A highlight at the start of the 1922-23 season was a visit of Charlie Macartney’s XI to Maitland to mark the official opening of the new turf wicket at Lorn Park. This match was organised by Charlie’s school and life-long friend, Will C Johnston of Northern Division, and included a number of international and interstate players – Alan Kippax, Bert Oldfield, Johnnie Taylor, Tommy Andrews, “Johnnie” Moyes and Bill Trenerry (a former local player).
The team played a Northern District XIII that included some players from Newcastle, Taree and Singleton: EP Barbour, B Watson, R Fawcett, S McGlynn, C Morrissey, R McLean, L Moore, W Jarrett, R Oakes, JJ McEnearney, L Manners, WC Johnston and H Patfield. Macartney’s team scored 216 (AG Moyes 57, JM Taylor 54, R McLean 5-44) to Northern District’s 185 (EP Barbour 94).
Shortly after the match Will Johnston received a letter from Macartney, in which he wrote: “Personally I can look upon the whole thing as an honour done to me by my native town, and I want you to thoroughly realise how much I do appreciate it, and what a real pleasure it was to visit West Maitland again”.
While one new turf wicket came into operation, another went out. This was the historic Albion wicket at the Showground, which was lost to the Association when the Show Association carried out major alterations to the ground, involving lighting and a new show ring area.
The last match to be played on the wicket took place on January 1 1923 and was appropriately between a Hunter River DCA team and Newcastle. It was a high scoring match with 568 runs being scored in five and a half hours’ batting – Hunter River DCA making 9-350 in 190 minutes and Newcastle 5-‘218 in 140 minutes. There were two centuries in the match – one by N Tiedeman (101) a Robins player, and the other by EP Barbour (100 n.o.) of Newcastle.
After the match EP Barbour, who had played considerable interstate cricket, said that it was a perfect wicket for batsmen, one that could not be bettered anywhere. “If I were playing cricket in Maitland,” he added, “I would give up bowling. It would break a bowler’s heart to bowl on such wickets. To play a match such as this on that wicket would take three days.”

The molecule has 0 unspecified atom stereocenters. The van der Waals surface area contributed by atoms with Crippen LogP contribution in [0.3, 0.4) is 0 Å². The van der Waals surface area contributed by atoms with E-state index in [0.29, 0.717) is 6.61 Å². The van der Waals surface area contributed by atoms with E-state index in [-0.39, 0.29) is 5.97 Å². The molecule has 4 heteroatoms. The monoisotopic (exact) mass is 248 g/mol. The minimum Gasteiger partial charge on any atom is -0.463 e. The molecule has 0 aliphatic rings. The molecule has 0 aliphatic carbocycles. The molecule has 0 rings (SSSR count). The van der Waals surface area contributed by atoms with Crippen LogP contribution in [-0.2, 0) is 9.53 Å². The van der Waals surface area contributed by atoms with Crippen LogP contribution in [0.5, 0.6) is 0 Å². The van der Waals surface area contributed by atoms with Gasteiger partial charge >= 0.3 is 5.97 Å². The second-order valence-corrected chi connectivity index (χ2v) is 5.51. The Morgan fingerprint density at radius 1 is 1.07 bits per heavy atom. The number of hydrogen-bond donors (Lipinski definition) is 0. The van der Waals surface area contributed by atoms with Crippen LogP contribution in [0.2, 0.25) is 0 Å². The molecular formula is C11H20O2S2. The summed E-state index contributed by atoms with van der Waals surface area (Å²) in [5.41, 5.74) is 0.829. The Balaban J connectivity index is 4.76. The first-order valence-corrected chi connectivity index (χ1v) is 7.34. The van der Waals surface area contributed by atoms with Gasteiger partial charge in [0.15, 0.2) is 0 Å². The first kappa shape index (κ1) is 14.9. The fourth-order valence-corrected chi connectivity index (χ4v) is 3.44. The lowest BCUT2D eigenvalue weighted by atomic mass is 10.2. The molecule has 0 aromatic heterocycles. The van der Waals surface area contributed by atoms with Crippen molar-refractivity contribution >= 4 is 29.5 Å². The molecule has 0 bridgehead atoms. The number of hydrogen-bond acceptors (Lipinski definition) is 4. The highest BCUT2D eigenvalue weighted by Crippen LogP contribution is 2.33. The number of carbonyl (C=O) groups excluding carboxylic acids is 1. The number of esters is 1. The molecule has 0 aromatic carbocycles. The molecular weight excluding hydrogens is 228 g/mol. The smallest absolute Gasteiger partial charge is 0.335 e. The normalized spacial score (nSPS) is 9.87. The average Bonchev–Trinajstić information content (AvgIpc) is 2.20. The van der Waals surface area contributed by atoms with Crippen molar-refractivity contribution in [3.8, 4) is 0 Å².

The loss of the Albion wicket was later described at the Annual Meeting as “a calamity to the game of cricket in the district”, as it deprived the Association not only of a first class turf wicket that had received such wide acclaim from numerous touring and visiting teams, but it also took away the only enclosed ground where an entrance fee could be charged for major representative fixtures.
There was a drop in the number of local team entries from 48 to 37, with 6 in A grade, 8 in B, and 23 in C. In A grade East Greta and Raymond Terrace dropped out, but a new entry was received from Branxton. In the lower grades new names to appear were Nelsons Plains, Homeville, Kurri Kurri CoOperative Society, South Cessnock and Mulbring Pioneers.
Branxton, which had previously been constituted as an Association, was to prove a real force in the A grade competition. Northern Division won the premiership, but in the Irwin Shield Final which was played to a finish, extending over four Saturdays and to the end of April, Branxton won by four wickets. The Branxton team which played in the final included four members of the Thrift family – G Thrift, R Thrift, DE Thrift and DJ Thrift.
During the season Frank Cummins of the Robins Club began to fulfil some of his early promise. In a match against Marist Bros, he scored 192 in a record district sixth wicket partnership of 327 with Frank McMullen (126 n.o.). The Mercury reporter commented: “It was a wonderful performance, especially for a boy of 16 years. He showed good form last season and he has more than justified the trial given him this year … Cummins is a descendant of the Moore family, one well known in cricket, and he promises to uphold its reputation.”
Interest was added to the B and C grade competitions with the donation of two shields – one by Messrs J Kerr & Sons for B grade and the other by Johnston’s Boot Store for C grade. These were to be contested under the same conditions as for the Irwin Shield. In B grade Mulbring won the Kerr Shield by defeating East Maitland in the final, while in C grade Heddon Greta won the Johnston Shield by defeating Government Railways.
Following a conference with country delegates in Sydney, the NSWCA reorganised country cricket. Country Week in Sydney was revived with the Hunter River DCA being part of a Northern District that extended from Gosford north-west to the Queensland border. G Bell (Morpeth), R Thrift and C Bendeich (Branxton) represented the Association at Country Week, with G Bell subsequently being chosen to play for Combined Country No 2 against a Metropolitan team.
On Easter Monday 1923, a NSWCA XI played a Northern District team at Lorn Park. The Northern District team comprised nine HRDCA players and two from Newcastle. Northern District, captained by Will Johnston, scored 146 and 8-91 to the NSWCA’s 211 with Johnnie Taylor scoring 39 and Harold Cranney 61. The visitors expressed delight with the wicket, “several stating that it was the best they had played on this season”.